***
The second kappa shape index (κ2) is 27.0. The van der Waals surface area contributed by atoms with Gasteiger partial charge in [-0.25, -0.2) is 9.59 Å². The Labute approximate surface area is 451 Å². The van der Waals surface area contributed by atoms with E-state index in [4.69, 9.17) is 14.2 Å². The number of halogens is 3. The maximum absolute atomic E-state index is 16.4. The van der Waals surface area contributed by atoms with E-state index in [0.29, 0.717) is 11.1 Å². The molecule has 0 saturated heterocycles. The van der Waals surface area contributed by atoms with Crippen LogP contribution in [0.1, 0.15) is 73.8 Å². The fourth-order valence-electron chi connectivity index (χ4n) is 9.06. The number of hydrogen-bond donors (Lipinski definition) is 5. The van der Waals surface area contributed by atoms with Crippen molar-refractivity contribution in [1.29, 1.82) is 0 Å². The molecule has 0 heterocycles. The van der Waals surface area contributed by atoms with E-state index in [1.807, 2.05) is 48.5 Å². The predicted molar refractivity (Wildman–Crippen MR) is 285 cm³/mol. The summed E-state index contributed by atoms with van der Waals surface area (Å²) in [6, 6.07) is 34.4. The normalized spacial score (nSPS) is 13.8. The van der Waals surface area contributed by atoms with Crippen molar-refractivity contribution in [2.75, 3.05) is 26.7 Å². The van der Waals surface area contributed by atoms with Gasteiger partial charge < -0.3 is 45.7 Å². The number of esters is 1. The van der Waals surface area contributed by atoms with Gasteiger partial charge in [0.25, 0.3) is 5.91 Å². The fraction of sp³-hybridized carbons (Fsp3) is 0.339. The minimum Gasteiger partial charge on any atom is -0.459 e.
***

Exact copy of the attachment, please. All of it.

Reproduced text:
The second kappa shape index (κ2) is 27.0. The van der Waals surface area contributed by atoms with Gasteiger partial charge in [-0.25, -0.2) is 9.59 Å². The Labute approximate surface area is 451 Å². The van der Waals surface area contributed by atoms with E-state index in [4.69, 9.17) is 14.2 Å². The number of halogens is 3. The maximum absolute atomic E-state index is 16.4. The van der Waals surface area contributed by atoms with E-state index in [0.29, 0.717) is 11.1 Å². The molecule has 0 saturated heterocycles. The van der Waals surface area contributed by atoms with Crippen LogP contribution in [0.1, 0.15) is 73.8 Å². The fourth-order valence-electron chi connectivity index (χ4n) is 9.06. The number of hydrogen-bond donors (Lipinski definition) is 5. The van der Waals surface area contributed by atoms with Crippen molar-refractivity contribution in [1.29, 1.82) is 0 Å². The molecule has 0 heterocycles. The van der Waals surface area contributed by atoms with E-state index in [1.807, 2.05) is 48.5 Å². The predicted molar refractivity (Wildman–Crippen MR) is 285 cm³/mol. The summed E-state index contributed by atoms with van der Waals surface area (Å²) in [6, 6.07) is 34.4. The normalized spacial score (nSPS) is 13.8. The van der Waals surface area contributed by atoms with Crippen molar-refractivity contribution in [2.75, 3.05) is 26.7 Å². The van der Waals surface area contributed by atoms with Gasteiger partial charge < -0.3 is 45.7 Å². The number of esters is 1. The van der Waals surface area contributed by atoms with Gasteiger partial charge in [0.25, 0.3) is 5.91 Å². The fraction of sp³-hybridized carbons (Fsp3) is 0.339. The minimum Gasteiger partial charge on any atom is -0.459 e.